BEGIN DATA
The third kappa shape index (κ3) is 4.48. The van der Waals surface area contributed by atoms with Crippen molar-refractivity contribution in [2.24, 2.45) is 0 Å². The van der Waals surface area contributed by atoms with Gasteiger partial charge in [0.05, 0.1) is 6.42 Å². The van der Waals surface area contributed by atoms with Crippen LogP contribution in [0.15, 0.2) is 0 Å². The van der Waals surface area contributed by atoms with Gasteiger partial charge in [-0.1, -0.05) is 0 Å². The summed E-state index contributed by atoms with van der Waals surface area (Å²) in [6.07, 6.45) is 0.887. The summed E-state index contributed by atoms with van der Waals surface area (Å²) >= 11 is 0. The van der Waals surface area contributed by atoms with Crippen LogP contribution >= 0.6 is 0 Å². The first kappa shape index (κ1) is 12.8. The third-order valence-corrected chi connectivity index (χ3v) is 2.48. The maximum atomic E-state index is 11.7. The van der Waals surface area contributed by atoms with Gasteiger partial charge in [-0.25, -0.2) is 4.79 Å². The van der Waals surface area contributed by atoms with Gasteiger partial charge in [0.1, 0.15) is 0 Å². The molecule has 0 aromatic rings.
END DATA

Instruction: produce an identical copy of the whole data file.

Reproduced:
The third kappa shape index (κ3) is 4.48. The van der Waals surface area contributed by atoms with Crippen molar-refractivity contribution in [2.24, 2.45) is 0 Å². The van der Waals surface area contributed by atoms with Gasteiger partial charge in [0.05, 0.1) is 6.42 Å². The van der Waals surface area contributed by atoms with Crippen LogP contribution in [0.15, 0.2) is 0 Å². The van der Waals surface area contributed by atoms with Gasteiger partial charge in [-0.1, -0.05) is 0 Å². The summed E-state index contributed by atoms with van der Waals surface area (Å²) in [6.07, 6.45) is 0.887. The summed E-state index contributed by atoms with van der Waals surface area (Å²) >= 11 is 0. The van der Waals surface area contributed by atoms with Crippen LogP contribution >= 0.6 is 0 Å². The first kappa shape index (κ1) is 12.8. The third-order valence-corrected chi connectivity index (χ3v) is 2.48. The maximum atomic E-state index is 11.7. The van der Waals surface area contributed by atoms with Gasteiger partial charge in [-0.25, -0.2) is 4.79 Å². The van der Waals surface area contributed by atoms with Gasteiger partial charge in [0.1, 0.15) is 0 Å². The molecule has 0 aromatic rings.